Charlie reflects on what it was like having a baby at 17 whilst living in a mother and baby hostel, 17 years on. Here she talks about the challenges of teen pregnancy and of being a teen mum.
Having a Baby at 17
I was 16 when my social worker took me to a family planning clinic. I’d mentioned that I was now sexually active and she recommended arranging a long term, reliable contraceptive method. My life changed forever at that appointment – I was already pregnant.
I was in an unhealthy relationship with a ‘bad boy’ and my family set up was far from ideal for my own wellbeing, let alone to bring a child into. I now have a wonderful relationship with my mum but at the time we lived in poverty and coped with all that comes with that. I’m the eldest of four children and was a difficult teenager.
By August 2004, I was living in a mother and baby hostel in a large town away from the council estate I knew with no family and friends around. I was surrounded by crime, violence, drugs and abuse. Despite feeling very alone I made ‘friends’ and adapted well – I figured this was my life now. For girls in my situation at the time, options were very limited. As I was still a child myself, I couldn’t claim benefits. I also couldn’t work whilst living in the hostel and there was a low weekly rent to pay, as well as my own food to buy and a baby to prepare for. I joined a young mums-to-be course which paid around £40 per week and it was brilliant. It was run by the kindest, most wonderful lady who is now a lifelong friend.
Wyatt, my son, was born on the 1st December 2004 just a few months after I turned 17. What a whirlwind that was! I don’t remember much but I do remember one night in the hostel, all alone with my newborn baby, who screamed for hours without stopping. I shut the door and slept in another room as I just couldn’t cope. We weren’t allowed visitors. I was not a good mum by any standard but we survived, though I don’t know how. Eventually I just got on with it and actually found parenting easy. I did what I thought was best, I was a good cook, had always done housework and looked after my younger siblings a lot so it came quite naturally.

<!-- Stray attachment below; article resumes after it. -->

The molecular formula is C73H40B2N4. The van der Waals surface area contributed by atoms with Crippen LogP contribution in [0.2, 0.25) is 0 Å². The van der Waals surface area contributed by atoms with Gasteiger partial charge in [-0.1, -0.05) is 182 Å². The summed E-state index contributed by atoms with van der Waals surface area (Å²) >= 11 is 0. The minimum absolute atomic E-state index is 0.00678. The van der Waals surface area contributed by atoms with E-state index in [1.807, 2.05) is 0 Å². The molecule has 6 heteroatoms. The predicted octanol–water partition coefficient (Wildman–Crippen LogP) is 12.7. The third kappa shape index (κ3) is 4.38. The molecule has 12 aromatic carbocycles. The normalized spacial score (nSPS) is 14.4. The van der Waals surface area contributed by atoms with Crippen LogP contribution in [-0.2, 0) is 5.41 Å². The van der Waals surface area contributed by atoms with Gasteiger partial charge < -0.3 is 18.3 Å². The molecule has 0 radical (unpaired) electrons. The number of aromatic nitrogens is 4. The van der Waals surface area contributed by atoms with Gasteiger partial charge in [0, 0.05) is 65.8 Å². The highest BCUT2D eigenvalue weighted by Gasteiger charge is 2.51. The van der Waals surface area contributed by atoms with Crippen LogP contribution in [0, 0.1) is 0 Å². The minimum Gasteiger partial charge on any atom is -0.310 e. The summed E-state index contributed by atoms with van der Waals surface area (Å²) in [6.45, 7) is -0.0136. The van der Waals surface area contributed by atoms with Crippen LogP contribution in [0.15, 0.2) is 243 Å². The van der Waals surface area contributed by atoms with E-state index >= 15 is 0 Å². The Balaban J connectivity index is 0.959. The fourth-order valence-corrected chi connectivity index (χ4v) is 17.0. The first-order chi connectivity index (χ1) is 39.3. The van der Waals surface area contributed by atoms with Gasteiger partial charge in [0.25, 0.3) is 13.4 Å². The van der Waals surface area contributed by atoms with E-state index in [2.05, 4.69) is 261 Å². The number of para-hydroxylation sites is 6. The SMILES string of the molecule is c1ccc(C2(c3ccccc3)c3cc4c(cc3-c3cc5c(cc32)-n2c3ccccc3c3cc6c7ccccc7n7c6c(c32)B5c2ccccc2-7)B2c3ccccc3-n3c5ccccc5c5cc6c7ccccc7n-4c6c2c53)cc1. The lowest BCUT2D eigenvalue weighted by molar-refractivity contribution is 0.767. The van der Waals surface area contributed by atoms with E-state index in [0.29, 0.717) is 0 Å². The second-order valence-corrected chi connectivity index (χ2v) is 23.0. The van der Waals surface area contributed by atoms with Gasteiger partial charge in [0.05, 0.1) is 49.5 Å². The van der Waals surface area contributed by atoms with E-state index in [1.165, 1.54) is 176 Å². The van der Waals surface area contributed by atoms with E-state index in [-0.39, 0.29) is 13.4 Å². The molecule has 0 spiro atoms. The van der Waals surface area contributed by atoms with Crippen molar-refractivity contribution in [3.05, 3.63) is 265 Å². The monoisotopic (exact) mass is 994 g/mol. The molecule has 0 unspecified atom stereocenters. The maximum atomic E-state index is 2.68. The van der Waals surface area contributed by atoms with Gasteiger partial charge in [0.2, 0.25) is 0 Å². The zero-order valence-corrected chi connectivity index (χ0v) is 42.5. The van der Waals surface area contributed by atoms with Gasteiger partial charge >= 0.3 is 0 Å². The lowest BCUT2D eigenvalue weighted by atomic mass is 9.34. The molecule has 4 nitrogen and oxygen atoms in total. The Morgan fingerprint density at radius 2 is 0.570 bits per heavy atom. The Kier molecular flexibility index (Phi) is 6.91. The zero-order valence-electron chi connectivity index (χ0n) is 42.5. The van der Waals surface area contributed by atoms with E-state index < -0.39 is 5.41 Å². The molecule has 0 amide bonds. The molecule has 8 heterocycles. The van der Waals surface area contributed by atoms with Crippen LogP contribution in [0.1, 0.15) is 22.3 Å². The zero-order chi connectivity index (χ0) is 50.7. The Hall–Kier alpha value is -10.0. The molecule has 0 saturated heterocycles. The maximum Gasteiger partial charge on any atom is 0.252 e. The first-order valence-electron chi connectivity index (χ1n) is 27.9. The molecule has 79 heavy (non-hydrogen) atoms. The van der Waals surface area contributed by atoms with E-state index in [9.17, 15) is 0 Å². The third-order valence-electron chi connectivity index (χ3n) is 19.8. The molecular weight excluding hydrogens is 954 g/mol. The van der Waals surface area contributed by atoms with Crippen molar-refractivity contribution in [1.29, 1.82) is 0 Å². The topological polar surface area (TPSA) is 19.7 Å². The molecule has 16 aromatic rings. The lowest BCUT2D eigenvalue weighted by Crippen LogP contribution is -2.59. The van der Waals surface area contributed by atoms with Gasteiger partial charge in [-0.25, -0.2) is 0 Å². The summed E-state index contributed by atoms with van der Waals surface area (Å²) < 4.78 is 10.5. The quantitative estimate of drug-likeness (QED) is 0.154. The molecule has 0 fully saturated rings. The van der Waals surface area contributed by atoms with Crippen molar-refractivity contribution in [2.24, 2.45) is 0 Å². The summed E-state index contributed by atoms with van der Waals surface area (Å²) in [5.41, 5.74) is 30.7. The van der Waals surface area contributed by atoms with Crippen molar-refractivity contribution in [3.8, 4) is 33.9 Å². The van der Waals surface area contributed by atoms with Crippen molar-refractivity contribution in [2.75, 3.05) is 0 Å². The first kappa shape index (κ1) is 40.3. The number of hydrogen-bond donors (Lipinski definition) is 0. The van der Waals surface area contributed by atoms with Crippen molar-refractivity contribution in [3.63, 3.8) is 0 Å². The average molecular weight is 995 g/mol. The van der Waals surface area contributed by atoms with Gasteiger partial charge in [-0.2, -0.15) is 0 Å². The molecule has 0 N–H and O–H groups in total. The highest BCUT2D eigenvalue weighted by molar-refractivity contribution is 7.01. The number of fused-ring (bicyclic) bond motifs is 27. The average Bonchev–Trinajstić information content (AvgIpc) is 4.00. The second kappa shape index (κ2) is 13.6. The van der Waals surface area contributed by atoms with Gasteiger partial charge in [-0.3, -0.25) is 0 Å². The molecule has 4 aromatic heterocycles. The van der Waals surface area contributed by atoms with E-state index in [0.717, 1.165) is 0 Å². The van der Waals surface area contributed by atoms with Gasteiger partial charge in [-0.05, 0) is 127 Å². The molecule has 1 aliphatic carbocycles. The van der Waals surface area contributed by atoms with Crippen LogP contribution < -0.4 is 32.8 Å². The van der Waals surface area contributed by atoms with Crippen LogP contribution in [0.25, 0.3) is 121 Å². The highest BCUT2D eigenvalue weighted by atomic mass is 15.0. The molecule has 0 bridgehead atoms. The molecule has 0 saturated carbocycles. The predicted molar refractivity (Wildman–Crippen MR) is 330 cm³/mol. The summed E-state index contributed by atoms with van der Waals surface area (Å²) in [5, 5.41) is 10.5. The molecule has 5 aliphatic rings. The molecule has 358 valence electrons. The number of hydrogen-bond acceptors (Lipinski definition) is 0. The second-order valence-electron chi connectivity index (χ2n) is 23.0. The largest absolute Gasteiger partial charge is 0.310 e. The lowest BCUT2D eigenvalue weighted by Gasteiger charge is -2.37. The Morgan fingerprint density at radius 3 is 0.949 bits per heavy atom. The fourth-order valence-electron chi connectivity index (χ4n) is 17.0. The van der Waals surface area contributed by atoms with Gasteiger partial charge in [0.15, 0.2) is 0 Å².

We were offered a council house in April 2005, when Wyatt was 4 months old, however within the same year moved into a privately rented home. I was obsessed with not repeating history and for me, living in a council house represented everything I didn’t want for my son.
I started college in September 2005 and got a part time job too. This was the beginning of over a decade of working to prove a point; that I could do it all and provide without handouts. For the most part I succeeded and there were huge highs – holidays, days out, we even spent Christmas one year in Lapland! But there were also HUGE lows and at 21, I had a breakdown. Not because of my child, but in spite of him. I spent the majority of my twenties very unwell. I was often medicated and in and out of bad relationships and risky situations. Life felt very negative and I was consumed by feeling as though I didn’t deserve anything good to happen to me. Having a child to care for was what saved me but none of it was easy. I don’t know adulthood without being a mother.
It’s only now that Wyatt is the same age that I was when I had him, that I realise how crazy it all was. I have gone on to have two more children at a ‘normal age’ and met the most amazing wonderful man and father. I had, came off the meds, and life was better. I think that played a huge part in being able to have a healthy relationship – I needed to work on myself first.
I don’t have many pictures from this time as there were no camera phones or social media back then, but I do have one of my proudest moments ever: June 2019, the day we got the keys to our very own home. Since Wyatt was born we have moved 13 times but finally, it was ours.
I wish I could go back and tell my 16 year old self that it would all be okay. That I do deserve nice things and am capable of having a loving family with a good man. My life isn’t perfect now and like everyone, some days are harder than others but for me, having a baby at 17 gave my whole life perspective and now I have happiness I never thought possible.
Teenage Pregnancy Support – NHS
Young Mums Support from The Mix
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